Tuesday, May 29, 2012

Why Don't We Care About Mayors?: Why young people keep leaving Halifax



Michael Nutter, mayor of Philadelphia, introduced legislation creating an independent Ethics Board. Yes, ethics. In municipal government. By municipal government.

Headlines almost wrote themselves with Rhodes Scholar Cory Booker of Newark RAN INTO A BURNING BUILDING TO SAVE A LIFE.

Rudy Giuliani was certainly hated, but it was for what he did to the city, and not for what he did or did not do.

& of course, it’s easy to get into the old favourites like Cleveland’s famous Tom Johnson, a rich man who did not need any of the public systems he enacted like lower streetcar fares and public baths, but did it anyway, because that’s what good mayors do. He also set a standard for milk and meat inspection, which is so far away from what municipal governments concern themselves nowadays unless it’s a fancy catered meal paid by the tax payers.

Do I sound like my grandfather yet? Good. Because it seems like Canadian mayors aren’t earning our money or our trust lately, which is really problematic in an era where we need them more than ever.

If we need them, why are mayors so irrelevant? It’s plenty fun to rip on Rob Ford, but at least I know his name. Halifax mayor Peter Kelly made national headlines when he evicted Occupy Nova Scotia on Remembrance Day, which means that Peter Kelly made national headlines because of Occupy Nova Scotia. I would remark that makes the general public better communicators, except when was the last time the mayor of Halifax Regional Municipality tried to make national headlines? With pure mediocrity being a goal, how can we be surprised when they actually mess up? Can anyone name ten Canadian mayors any more? After the federal & provincial government and before the school boards, it's easy to get frustrated with the whole thing and just forget it, but now is the time that we need to redefine the role of municipal government. Who we pick now must adapt the position and modernize it.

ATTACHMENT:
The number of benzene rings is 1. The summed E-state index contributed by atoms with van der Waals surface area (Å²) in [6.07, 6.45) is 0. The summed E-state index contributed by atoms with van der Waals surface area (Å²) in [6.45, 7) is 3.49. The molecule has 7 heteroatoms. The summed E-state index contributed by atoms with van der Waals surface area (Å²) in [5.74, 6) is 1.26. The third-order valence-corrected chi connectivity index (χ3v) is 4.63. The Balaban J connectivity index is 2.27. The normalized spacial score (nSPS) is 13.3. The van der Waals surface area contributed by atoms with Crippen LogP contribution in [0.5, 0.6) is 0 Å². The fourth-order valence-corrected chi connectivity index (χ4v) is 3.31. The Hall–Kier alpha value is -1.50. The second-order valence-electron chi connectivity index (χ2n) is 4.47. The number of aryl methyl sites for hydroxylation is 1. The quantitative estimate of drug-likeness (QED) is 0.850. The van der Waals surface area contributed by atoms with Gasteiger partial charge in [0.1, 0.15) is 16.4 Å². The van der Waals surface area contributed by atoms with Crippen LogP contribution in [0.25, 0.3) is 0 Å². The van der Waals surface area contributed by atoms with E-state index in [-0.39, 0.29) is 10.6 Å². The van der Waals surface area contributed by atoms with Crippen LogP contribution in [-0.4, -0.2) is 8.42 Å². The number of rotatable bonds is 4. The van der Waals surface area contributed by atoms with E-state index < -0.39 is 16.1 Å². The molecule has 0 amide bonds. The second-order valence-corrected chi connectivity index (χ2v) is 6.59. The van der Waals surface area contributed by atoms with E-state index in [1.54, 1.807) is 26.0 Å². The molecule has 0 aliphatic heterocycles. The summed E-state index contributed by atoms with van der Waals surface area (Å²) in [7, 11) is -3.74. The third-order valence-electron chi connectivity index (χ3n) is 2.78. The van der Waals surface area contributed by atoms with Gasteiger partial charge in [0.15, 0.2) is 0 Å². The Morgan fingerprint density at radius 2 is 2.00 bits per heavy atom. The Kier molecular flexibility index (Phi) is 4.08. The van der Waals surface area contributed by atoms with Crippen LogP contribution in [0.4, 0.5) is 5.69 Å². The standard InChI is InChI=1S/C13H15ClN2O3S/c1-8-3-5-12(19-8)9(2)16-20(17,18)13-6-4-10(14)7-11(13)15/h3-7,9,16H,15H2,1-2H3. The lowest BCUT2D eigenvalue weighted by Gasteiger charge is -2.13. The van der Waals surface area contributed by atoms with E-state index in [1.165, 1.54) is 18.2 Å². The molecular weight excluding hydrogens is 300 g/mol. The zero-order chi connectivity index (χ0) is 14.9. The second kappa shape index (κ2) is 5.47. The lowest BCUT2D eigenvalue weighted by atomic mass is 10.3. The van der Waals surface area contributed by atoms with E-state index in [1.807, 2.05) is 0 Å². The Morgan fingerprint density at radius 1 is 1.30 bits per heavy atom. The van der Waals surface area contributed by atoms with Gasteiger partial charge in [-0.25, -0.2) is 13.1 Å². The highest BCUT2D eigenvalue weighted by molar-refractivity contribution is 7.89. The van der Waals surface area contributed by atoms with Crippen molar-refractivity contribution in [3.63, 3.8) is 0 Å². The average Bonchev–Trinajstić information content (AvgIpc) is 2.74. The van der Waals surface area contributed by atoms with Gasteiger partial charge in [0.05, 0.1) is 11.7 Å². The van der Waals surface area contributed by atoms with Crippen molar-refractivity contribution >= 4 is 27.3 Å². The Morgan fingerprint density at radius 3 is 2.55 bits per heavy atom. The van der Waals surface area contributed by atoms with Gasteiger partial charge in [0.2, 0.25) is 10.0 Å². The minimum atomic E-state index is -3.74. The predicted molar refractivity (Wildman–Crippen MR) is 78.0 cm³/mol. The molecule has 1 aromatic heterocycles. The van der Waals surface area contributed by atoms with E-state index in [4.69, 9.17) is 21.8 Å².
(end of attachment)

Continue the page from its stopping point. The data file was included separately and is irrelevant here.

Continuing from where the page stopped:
Under the leadership of Pierre Trudeau, the trend of city leaders being irrelevant ribbon cutters made sense. In ye olden days, when healthcare was a national program thus intending to ensure some sort of equality of care between each province and territory, what was there for mayors to do, really? Even infrastructure had a national bend, attempting to unite thousands of kilometers of land we have with highway development and talks of a national transportation program that has still yet to materialize. Do I think Trudeau was good? Eh. However he certainly excelled at making mayors look pretty irrelevant, & when you think of the amount of government present in places like the Maritimes, that’s not really a bad thing.     

But that's not what this is anymore. Stephen Harper has mandated a Canada of division, which does not have to be a criticism. Most provinces are playing with pennies to pay for the things that most affect Canadians day to day. Whether you want to see transfer payments as a “Not my problem!” or a middle finger, the lack of accessible mental health facilities in many parts of Cape Breton and the increasing number of families moving the ever growing municipality we once called the city of Halifax, it’s pretty hard to continue to pretend this system is working.

Having so many universities, it’s easy to say that Halifax is a young city, but the older I get the more I realize immature is a better word for it at times. After all, when the graduations are over, flights out of here are booked as we sweep up the broken beer bottles. We have the greatest brains and we can't hold on to them, because why would they stay here? Perpetually working for the weekend and refusing to pay into any type of investment plan, I want to march into Halifax’s basement apartment with a bottle of Windex, break its bong, and give it a groan inducing lecture about potential. You used to be so creative, why don’t you make art anymore? Why do you waste your time on these petty fights with Moncton? You never get out and do anything! Even if you were for the Loch Ness stadium (some say you can see it on a dark night if you truly believe!), it was inevitable that some sort of public transportation would have to be arranged to get to it. Which is not something council is good at. Which is pathetic.